Thursday, 21 June 2012


    On Thursday 14th June, the Home Secretary announced a Draft Communications Data Bill (not available other than as a locked pdf) to widen surveillance in Britain. The move had been expected for some time (see earlier newsletters), and was immediately labelled by some press and campaign groups a 'Snoopers' Charter'. It is much more than that. the provisions are complicated with a lot of consequences. We will be producing a full briefing as soon as possible, and making it available to supporters and the public, but there are a few things we can say in the interim:

1. It *weakens* the existing oversight mechanisms

     We had expected a new Bill to leave existing Regulation of Investigatory Powers Act controls in place, and concentrate on defining powers to gather data from telephone and internet companies. That is why we have always emphasised RIPA must change, so that there is NO SURVEILLANCE WITHOUT A WARRANT. But the Draft Bill (in passages that read like a software manual, not legislation) is trying to remove some of the authority of human authorising officers and shift the determination of what is lawful to software. Because the actual surveillance would be done using 'black boxes' built into service-providers' networks, what was being done might never be disclosed to any outsider.

2. It centralises power in the Home Office and/or intelligence services

     Current surveillance powers are used by a wide range of bodies, each of which may apply separately under RIPA to get communications data for its limited purposes. But the real-time filtering of data envisioned by the Draft Bill would mean limiting access to a specialised staff nominally within the Home Office. There's an echo of the Whitehall power-grab in the Identity Cards Act that would have made all government departments dependent on the Home Office for information about citizens.

3. It could be arbitrarily expanded

     The Bill expects all the details of what information is required to be kept, by whom, and how it will be structured and marshalled, to be set out in regulations. Parliament would notionally approve these, but could not amend or challenge them. The Home Office would get almost infinite discretion to extend the tentacles of the database state, not just in cyberspace, but into the physical world as well. Powers are included that would require postal services and couriers to record who sent what to whom; and others could be used to force hotels, guest-houses, libraries or cafés to identify and record everyone who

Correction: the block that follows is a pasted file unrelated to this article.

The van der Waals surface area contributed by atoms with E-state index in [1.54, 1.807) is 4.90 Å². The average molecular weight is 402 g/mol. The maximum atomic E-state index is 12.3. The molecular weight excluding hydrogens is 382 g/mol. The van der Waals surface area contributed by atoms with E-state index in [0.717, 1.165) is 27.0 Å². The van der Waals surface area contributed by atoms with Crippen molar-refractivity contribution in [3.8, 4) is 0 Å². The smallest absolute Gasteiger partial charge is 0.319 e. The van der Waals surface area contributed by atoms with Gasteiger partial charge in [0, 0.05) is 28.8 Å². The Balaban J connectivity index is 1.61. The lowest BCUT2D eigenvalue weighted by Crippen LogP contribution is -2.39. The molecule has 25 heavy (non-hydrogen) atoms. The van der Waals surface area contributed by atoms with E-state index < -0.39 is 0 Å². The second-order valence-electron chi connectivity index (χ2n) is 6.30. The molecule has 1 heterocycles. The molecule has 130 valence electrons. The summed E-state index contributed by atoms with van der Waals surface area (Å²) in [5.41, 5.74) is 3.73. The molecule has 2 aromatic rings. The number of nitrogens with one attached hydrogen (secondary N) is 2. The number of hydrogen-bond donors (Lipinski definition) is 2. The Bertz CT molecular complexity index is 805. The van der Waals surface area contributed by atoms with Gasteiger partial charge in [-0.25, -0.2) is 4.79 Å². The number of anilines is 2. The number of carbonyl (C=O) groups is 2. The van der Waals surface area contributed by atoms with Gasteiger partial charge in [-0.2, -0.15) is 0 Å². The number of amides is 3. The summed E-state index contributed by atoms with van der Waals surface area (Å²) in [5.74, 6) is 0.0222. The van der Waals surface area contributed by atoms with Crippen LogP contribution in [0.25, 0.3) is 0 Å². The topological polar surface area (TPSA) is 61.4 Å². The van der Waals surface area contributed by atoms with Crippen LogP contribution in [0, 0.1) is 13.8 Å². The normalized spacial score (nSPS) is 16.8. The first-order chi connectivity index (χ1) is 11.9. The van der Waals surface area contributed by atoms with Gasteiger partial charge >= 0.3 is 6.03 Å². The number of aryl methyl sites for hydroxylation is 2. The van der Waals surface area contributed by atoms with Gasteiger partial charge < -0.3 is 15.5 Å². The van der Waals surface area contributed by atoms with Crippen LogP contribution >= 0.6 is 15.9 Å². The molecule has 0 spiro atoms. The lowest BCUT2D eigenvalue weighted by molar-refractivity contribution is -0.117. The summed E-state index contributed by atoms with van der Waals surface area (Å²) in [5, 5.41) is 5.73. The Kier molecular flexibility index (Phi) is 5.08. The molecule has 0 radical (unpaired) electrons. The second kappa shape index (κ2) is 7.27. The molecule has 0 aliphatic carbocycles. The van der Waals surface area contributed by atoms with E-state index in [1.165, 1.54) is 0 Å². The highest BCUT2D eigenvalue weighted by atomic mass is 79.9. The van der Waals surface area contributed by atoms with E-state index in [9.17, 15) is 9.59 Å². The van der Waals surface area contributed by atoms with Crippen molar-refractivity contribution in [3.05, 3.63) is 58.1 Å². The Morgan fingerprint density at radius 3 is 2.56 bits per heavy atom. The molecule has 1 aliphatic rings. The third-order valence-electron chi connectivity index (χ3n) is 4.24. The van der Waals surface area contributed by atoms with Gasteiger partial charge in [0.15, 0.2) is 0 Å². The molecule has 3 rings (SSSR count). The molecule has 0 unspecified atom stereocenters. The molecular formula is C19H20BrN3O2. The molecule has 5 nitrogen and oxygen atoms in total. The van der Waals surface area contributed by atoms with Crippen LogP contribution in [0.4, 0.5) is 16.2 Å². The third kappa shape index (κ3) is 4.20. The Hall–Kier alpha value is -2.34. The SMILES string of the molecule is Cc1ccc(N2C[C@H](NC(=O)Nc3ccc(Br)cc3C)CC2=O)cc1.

uses their telephone and internet. 
      This is a Bill that should not be allowed to pass in anything like its present form. If the power-fantasies implied in it are realised, Britain would be as (or more) effectively under surveillance than China, and a single government department would exercise all that power in secret. We will be asking all supporters to lobby their MPs when the time comes. Look out for further information.


  1. And you don't think they already do?


  2. Yes I do think they already read what they want, but this is a blanket approach, not a selective attitude. all and everybody's business, and private/intimate chat will be stored in their keeping to be trawled over and handed round as they see fit. The state is an unacceptable institution, that doesn't mean that we can't attempt to limit what power it has, rather than shrug our shoulders and say "So what".